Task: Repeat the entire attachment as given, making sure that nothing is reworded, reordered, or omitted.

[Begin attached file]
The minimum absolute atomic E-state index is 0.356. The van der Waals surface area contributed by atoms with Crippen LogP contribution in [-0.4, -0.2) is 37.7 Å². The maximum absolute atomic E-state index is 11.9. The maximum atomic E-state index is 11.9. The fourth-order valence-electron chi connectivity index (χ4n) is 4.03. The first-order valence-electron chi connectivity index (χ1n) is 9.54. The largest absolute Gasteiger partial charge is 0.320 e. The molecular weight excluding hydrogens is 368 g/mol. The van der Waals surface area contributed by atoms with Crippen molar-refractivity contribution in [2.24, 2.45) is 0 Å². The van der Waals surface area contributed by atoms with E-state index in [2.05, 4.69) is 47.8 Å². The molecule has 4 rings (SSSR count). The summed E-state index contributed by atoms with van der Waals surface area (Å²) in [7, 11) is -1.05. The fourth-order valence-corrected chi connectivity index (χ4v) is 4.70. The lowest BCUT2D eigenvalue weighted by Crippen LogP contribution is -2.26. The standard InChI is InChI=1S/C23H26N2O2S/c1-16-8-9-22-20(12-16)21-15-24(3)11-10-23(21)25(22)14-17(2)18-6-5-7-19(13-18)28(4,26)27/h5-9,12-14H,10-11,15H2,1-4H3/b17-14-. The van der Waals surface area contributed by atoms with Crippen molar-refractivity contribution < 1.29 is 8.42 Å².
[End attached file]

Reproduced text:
The minimum absolute atomic E-state index is 0.356. The van der Waals surface area contributed by atoms with Crippen LogP contribution in [-0.4, -0.2) is 37.7 Å². The maximum absolute atomic E-state index is 11.9. The maximum atomic E-state index is 11.9. The fourth-order valence-electron chi connectivity index (χ4n) is 4.03. The first-order valence-electron chi connectivity index (χ1n) is 9.54. The largest absolute Gasteiger partial charge is 0.320 e. The molecular weight excluding hydrogens is 368 g/mol. The van der Waals surface area contributed by atoms with Crippen molar-refractivity contribution in [2.24, 2.45) is 0 Å². The van der Waals surface area contributed by atoms with E-state index in [2.05, 4.69) is 47.8 Å². The molecule has 4 rings (SSSR count). The summed E-state index contributed by atoms with van der Waals surface area (Å²) in [7, 11) is -1.05. The fourth-order valence-corrected chi connectivity index (χ4v) is 4.70. The lowest BCUT2D eigenvalue weighted by Crippen LogP contribution is -2.26. The standard InChI is InChI=1S/C23H26N2O2S/c1-16-8-9-22-20(12-16)21-15-24(3)11-10-23(21)25(22)14-17(2)18-6-5-7-19(13-18)28(4,26)27/h5-9,12-14H,10-11,15H2,1-4H3/b17-14-. The van der Waals surface area contributed by atoms with Crippen molar-refractivity contribution < 1.29 is 8.42 Å².